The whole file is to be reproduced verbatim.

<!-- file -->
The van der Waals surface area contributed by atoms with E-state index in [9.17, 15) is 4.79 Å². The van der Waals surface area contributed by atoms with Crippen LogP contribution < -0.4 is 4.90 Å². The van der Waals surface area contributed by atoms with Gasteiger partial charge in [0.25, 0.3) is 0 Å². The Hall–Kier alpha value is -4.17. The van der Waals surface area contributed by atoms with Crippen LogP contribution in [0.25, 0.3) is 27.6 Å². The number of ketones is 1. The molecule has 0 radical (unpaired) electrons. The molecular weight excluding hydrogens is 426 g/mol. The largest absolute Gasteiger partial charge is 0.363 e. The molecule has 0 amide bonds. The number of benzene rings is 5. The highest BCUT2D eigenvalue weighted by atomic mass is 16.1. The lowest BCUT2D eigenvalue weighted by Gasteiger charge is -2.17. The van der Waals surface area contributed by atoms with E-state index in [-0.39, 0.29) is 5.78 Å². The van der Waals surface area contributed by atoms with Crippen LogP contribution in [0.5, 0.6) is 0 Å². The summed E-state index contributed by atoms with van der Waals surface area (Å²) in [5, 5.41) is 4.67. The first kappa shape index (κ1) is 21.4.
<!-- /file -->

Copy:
The van der Waals surface area contributed by atoms with E-state index in [9.17, 15) is 4.79 Å². The van der Waals surface area contributed by atoms with Crippen LogP contribution < -0.4 is 4.90 Å². The van der Waals surface area contributed by atoms with Gasteiger partial charge in [0.25, 0.3) is 0 Å². The Hall–Kier alpha value is -4.17. The van der Waals surface area contributed by atoms with Crippen LogP contribution in [0.25, 0.3) is 27.6 Å². The number of ketones is 1. The molecule has 0 radical (unpaired) electrons. The molecular weight excluding hydrogens is 426 g/mol. The largest absolute Gasteiger partial charge is 0.363 e. The molecule has 0 amide bonds. The number of benzene rings is 5. The highest BCUT2D eigenvalue weighted by atomic mass is 16.1. The lowest BCUT2D eigenvalue weighted by Gasteiger charge is -2.17. The van der Waals surface area contributed by atoms with E-state index in [-0.39, 0.29) is 5.78 Å². The van der Waals surface area contributed by atoms with Crippen LogP contribution in [0.5, 0.6) is 0 Å². The summed E-state index contributed by atoms with van der Waals surface area (Å²) in [5, 5.41) is 4.67. The first kappa shape index (κ1) is 21.4.